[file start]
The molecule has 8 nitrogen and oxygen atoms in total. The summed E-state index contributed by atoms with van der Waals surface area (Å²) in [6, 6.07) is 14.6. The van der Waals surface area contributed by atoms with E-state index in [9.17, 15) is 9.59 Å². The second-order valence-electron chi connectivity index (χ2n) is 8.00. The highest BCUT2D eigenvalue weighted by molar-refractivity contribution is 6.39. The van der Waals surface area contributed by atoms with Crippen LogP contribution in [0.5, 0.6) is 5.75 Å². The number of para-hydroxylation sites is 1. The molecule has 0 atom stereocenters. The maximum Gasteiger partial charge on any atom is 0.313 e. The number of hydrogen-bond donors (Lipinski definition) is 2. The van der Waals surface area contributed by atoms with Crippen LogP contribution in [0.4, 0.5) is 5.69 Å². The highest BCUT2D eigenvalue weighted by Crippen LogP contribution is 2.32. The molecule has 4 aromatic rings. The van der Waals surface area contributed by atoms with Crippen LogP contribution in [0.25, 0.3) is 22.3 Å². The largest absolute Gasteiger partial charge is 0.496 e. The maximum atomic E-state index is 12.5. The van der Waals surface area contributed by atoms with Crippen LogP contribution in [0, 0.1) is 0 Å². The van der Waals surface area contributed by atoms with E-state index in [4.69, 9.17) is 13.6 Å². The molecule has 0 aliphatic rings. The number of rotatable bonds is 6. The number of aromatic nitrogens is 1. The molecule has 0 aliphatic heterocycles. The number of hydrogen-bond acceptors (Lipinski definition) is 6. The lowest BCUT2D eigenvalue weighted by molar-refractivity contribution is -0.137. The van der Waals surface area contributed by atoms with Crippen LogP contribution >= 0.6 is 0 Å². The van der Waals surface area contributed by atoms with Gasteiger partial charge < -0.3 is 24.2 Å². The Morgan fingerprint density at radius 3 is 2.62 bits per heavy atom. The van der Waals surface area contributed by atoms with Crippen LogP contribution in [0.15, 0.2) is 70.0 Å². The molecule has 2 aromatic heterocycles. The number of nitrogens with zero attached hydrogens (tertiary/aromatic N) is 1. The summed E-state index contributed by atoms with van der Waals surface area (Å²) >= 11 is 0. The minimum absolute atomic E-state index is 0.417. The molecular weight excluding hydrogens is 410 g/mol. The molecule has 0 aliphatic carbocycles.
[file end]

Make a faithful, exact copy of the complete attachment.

The molecule has 8 nitrogen and oxygen atoms in total. The summed E-state index contributed by atoms with van der Waals surface area (Å²) in [6, 6.07) is 14.6. The van der Waals surface area contributed by atoms with E-state index in [9.17, 15) is 9.59 Å². The second-order valence-electron chi connectivity index (χ2n) is 8.00. The highest BCUT2D eigenvalue weighted by molar-refractivity contribution is 6.39. The van der Waals surface area contributed by atoms with Crippen LogP contribution in [0.5, 0.6) is 5.75 Å². The number of para-hydroxylation sites is 1. The molecule has 0 atom stereocenters. The maximum Gasteiger partial charge on any atom is 0.313 e. The number of hydrogen-bond donors (Lipinski definition) is 2. The van der Waals surface area contributed by atoms with Crippen LogP contribution in [0.4, 0.5) is 5.69 Å². The highest BCUT2D eigenvalue weighted by Crippen LogP contribution is 2.32. The molecule has 4 aromatic rings. The van der Waals surface area contributed by atoms with Crippen LogP contribution in [0.25, 0.3) is 22.3 Å². The largest absolute Gasteiger partial charge is 0.496 e. The maximum atomic E-state index is 12.5. The van der Waals surface area contributed by atoms with Crippen LogP contribution in [0, 0.1) is 0 Å². The van der Waals surface area contributed by atoms with E-state index in [4.69, 9.17) is 13.6 Å². The molecule has 0 aliphatic rings. The number of rotatable bonds is 6. The number of aromatic nitrogens is 1. The molecule has 0 aliphatic heterocycles. The number of hydrogen-bond acceptors (Lipinski definition) is 6. The lowest BCUT2D eigenvalue weighted by molar-refractivity contribution is -0.137. The van der Waals surface area contributed by atoms with Crippen LogP contribution >= 0.6 is 0 Å². The van der Waals surface area contributed by atoms with Gasteiger partial charge < -0.3 is 24.2 Å². The Morgan fingerprint density at radius 3 is 2.62 bits per heavy atom. The van der Waals surface area contributed by atoms with Crippen LogP contribution in [0.15, 0.2) is 70.0 Å². The molecule has 2 aromatic heterocycles. The number of nitrogens with zero attached hydrogens (tertiary/aromatic N) is 1. The summed E-state index contributed by atoms with van der Waals surface area (Å²) >= 11 is 0. The minimum absolute atomic E-state index is 0.417. The molecular weight excluding hydrogens is 410 g/mol. The molecule has 0 aliphatic carbocycles.